WA Secretary of State Blogs

Have you heard of the Extension Service?

extension washing machine

In 1947, if you had never seen one before, who could help you learn how to choose and use a washing machine?

 

extension chair

In 1950, before HGTV and Martha Stewart, where could you go to learn how to tackle DIY projects like reupholstering a chair?

Luckily, Washington state citizens did not have to look far for help, because for over 100 years the Extension Service at the State College of Washington (now Washington State University) has offered demonstrations, and printed bulletins on these topics and thousands more.

 

extension sheep measlesThose thousands of bulletins can be found at the Washington State Library.

They are part of our State Publications collection, which has hundreds of thousands of reports, magazines, newsletters and yes, those bulletins, that have been published by Washington state and extension sewing is funterritorial agencies for over 150 years.

The range of the topics the Extension Service bulletins cover is awe inspiring.

You can find Sewing is Easy and Fun (1947) and Bitterness in Cucumbers (1972) and even Sheep Measles (1958).

 

extension wiringThey offered advice for people who were getting electricity and indoor plumbing for the first time.

What is Adequate Wiring? was written in 1940, and helped these new users of electricity to plan for their electrical needs for both their homes and farms for the next 5 years.

 

extension kitchenPlanning the Efficient Kitchen (1946) and Planning the Bathroom (1949) both go into great detail to help people design these rooms.

They include illustrations of fixtures, floorplans and recommended measurements for cabinets, shelves and counters.  They offer assistance with selecting wall finishes and floor coverings.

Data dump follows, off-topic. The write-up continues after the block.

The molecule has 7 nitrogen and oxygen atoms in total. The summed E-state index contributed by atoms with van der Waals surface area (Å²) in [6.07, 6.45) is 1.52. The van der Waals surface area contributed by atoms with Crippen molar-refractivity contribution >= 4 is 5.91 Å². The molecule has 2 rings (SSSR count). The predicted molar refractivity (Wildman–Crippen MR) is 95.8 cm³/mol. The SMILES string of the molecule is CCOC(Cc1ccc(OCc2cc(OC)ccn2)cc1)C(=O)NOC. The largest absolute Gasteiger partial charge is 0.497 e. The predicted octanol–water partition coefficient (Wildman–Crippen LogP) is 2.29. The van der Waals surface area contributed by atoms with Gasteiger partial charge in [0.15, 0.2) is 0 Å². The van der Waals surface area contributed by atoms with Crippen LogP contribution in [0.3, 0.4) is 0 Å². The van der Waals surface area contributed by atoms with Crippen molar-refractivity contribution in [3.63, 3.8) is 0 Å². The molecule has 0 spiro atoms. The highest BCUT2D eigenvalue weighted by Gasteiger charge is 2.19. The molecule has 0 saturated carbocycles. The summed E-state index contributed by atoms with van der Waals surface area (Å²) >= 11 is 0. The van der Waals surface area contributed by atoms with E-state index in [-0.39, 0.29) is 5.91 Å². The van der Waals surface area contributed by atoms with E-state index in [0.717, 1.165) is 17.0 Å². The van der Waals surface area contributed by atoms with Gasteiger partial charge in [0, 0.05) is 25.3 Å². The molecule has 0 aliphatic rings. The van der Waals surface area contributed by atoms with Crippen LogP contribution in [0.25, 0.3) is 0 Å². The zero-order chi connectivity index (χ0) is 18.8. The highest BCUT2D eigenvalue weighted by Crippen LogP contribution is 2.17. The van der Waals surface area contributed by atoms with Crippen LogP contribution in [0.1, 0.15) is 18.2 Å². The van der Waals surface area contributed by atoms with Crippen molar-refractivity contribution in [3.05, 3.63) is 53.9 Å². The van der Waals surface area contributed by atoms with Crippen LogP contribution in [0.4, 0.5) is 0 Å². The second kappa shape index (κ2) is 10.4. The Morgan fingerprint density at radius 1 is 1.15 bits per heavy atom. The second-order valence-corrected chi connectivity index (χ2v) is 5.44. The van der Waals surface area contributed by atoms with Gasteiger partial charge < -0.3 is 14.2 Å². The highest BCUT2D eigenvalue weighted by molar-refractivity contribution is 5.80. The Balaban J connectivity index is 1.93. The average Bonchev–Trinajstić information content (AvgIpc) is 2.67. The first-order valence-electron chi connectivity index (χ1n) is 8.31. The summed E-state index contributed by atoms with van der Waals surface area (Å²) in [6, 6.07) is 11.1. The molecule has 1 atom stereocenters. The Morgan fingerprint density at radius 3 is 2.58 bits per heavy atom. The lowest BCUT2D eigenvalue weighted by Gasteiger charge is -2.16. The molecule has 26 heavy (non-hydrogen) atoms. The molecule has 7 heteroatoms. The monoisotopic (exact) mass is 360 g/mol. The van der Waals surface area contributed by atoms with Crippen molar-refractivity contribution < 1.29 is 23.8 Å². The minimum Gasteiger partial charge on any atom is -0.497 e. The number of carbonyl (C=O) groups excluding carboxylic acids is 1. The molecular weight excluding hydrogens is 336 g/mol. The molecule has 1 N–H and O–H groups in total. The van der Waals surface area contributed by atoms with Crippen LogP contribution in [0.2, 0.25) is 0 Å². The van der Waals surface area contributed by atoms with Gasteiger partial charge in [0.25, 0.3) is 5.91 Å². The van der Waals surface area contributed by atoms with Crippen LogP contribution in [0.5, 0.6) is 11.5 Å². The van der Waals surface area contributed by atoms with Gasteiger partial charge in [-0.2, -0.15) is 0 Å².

extension mattressYou could learn how to make a cotton mattress (1940), iron a shirt (1954),
co-ordinate your accessories with a basic wardrobe (1950) and
how to sew an outfit for graduation (1954).

extension cooky

You could get recipes from Our Cooky Book (1954), learn how to Feed a crowd safely (1976), and find out all about Outdoor Cookery for the Family (1958) – otherwise known as barbecuing.

 

Despite the broad range of topics, their main target audience was living in rural areas and on farms. So there are hundreds of pamphlets on crops and farm animals.

extension strawberryYou could get detailed instructions on growing just about anything.

In 1959, they first published Growing Strawberries in Washington, which described soil types, the varieties of strawberries, fertilizer and irrigation, how and when to plant, and how to harvest.

 

extension curly topYou can also find bulletins about any threat to those crops, including Fire Blight (1966), the Codling Moth (1969), and the Carrot Rust Fly (1979), and Curly Top (1969), which sounds cute, but is actually a disease that affects tomatoes and beets.

extension pigsIf you were thinking of starting a dairy farm, you could learn everything from What to feed the Dairy Herd (1943), to Raising Dairy Calves (1938) and how to breed Genetically Superior Dairy Cows (1982).

If you were thinking of adding a herd of pigs to your farm, Making Pigs Pay (1949) tells you how to pick good stock, how to breed them, feed them, build housing for them and treat their diseases.

 

The Cooperative Extension System is alive and well today in America.extension pest control

The Washington State office is still run out of Washington State University in Pullman.

Today you can go to their web site to access just as wide a range of information as they offered 50 or 100 years ago.

 

extension cucumbersYou can browse the Extension Service titles in the State Library’s collection.

Contact us if you have any questions about using any of these items from our State Publications Collection.

askalibrarian@sos.wa.gov / 360.704.5221

 

 

 

 

 

 

 

 




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One Response to “Have you heard of the Extension Service?”

  1. Stephanie Karnosh Says:

    Wow, what an awesome collection! I never knew these existed. So glad someone is preserving this fascinating state history.

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